Hong Kong Crackdown Nets Lawmaker Claudia Mo, dozens of others

Mo’s husband, Asia Sentinel co-founder Philip Bowring, has computers confiscated

Police in Hong Kong today arrested scores of opposition lawmakers and activists including Claudia Mo, a former Legislative Council member who resigned in protest of Beijing’s policies in November and confiscated the computers of both Mo and her husband, Philip Bowring, one of Asia’s most prominent journalists. Bowring, who is not considered under investigation, is a co-founder of Asia Sentinel and former editor in chief of the now-defunct Far Eastern Economic Review. Mo was a prominent radio and television journalist before she entered politics.

Using the draconian National Security Law that went into effect on June 30, as many as 1,000 police detained most of the lawmakers involved in 2020 District Council primary elections that Beijing opposed. Some 72 locations are said to have been searched At least 53 people were arrested, police said, for the crime of "subverting state power." Speaking to reporters later Wednesday, a police spokesman said: "The investigation is ongoing, we will not rule out arresting more people." Police searched 72 locations and more than $200,000 in assets were frozen, the spokesperson said. Police also served court orders at the offices of three anti-Beijing media outlets, the popular Chinese-language Apple Daily, Stand News and In-Media, the three media companies said, threatening their existence. On December 3, outspoken pro-democracy businessman Jimmy Lai, aged 73, was denied bail on the grounds that he is a flight risk when he was accused of defrauding the government. Lai is the proprietor of Apple Daily.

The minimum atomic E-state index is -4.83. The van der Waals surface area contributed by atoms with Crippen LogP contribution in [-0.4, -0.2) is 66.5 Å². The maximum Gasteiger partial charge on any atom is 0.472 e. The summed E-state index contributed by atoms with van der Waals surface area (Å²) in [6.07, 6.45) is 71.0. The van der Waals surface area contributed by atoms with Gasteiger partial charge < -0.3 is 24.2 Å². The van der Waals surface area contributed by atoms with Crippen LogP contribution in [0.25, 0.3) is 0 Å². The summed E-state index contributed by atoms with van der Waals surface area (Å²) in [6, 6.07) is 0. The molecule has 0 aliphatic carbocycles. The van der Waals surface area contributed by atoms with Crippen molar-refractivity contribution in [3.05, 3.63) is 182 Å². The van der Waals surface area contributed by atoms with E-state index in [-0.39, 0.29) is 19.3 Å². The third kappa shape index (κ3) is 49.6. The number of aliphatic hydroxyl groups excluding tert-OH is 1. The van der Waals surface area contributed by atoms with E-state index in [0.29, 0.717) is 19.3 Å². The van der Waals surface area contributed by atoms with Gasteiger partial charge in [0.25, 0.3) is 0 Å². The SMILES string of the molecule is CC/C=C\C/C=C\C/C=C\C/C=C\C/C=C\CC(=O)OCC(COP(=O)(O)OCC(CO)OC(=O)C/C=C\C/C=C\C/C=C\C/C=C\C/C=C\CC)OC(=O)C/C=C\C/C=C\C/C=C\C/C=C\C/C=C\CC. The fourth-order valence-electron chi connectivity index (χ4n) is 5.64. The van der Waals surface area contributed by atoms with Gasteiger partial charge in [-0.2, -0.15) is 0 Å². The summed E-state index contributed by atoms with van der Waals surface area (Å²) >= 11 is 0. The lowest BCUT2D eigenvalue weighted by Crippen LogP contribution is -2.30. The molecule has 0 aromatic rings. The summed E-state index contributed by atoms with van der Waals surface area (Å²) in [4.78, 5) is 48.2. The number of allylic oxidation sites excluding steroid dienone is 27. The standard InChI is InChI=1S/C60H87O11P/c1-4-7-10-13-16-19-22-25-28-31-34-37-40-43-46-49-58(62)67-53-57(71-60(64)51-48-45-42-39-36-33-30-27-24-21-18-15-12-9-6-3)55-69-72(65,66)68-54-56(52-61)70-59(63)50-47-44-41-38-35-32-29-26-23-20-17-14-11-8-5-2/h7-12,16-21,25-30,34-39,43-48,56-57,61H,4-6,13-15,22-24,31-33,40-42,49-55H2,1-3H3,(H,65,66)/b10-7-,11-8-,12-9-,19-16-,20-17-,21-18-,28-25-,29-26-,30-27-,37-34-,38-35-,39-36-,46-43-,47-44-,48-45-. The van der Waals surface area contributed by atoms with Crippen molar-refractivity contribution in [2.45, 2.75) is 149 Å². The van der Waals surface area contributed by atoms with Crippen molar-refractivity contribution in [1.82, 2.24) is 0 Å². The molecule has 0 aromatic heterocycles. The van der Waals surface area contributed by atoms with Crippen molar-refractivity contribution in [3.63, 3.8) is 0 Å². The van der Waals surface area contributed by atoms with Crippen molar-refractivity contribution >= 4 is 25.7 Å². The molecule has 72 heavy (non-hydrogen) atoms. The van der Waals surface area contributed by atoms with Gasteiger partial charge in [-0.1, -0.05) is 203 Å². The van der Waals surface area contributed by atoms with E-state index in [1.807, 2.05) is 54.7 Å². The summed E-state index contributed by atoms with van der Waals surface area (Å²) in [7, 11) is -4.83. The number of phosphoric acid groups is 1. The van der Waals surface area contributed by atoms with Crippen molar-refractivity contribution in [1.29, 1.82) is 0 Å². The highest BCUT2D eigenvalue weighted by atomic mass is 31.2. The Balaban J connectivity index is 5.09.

Among others arrested was possibly the first foreigner, John Clancey, an American human rights lawyer, according to media reports. Clancey works for the Hong Kong law firm Ho Tse Wai & Partners and is also the treasurer of “Power for Democracy,” a pro-democracy political group. He was involved in the primary elections of 2020 as well as other District Council and LegCo elections. More than 30 policemen searched Clancy’s office at Ho Tse Wai, according to local media.

The arrest of an American under the security law comes as the lame-duck Trump administration has been paralyzed for weeks in the raucous reaction to the November 3 national elections, which Trump lost but has been trying to reverse ever since. The early part of this week has been especially tumultuous in the US over final attempts to forestall certification in the Congress of President-Elect Joe Biden’s victory. Any attention to any events occurring outside the US simply evaporated. Nonetheless, the administration continues to launch punitive measures against China with fewer than three weeks to go before the handover. On January 5, Trump signed an executive order banning transactions by US parties with eight Chinese software applications.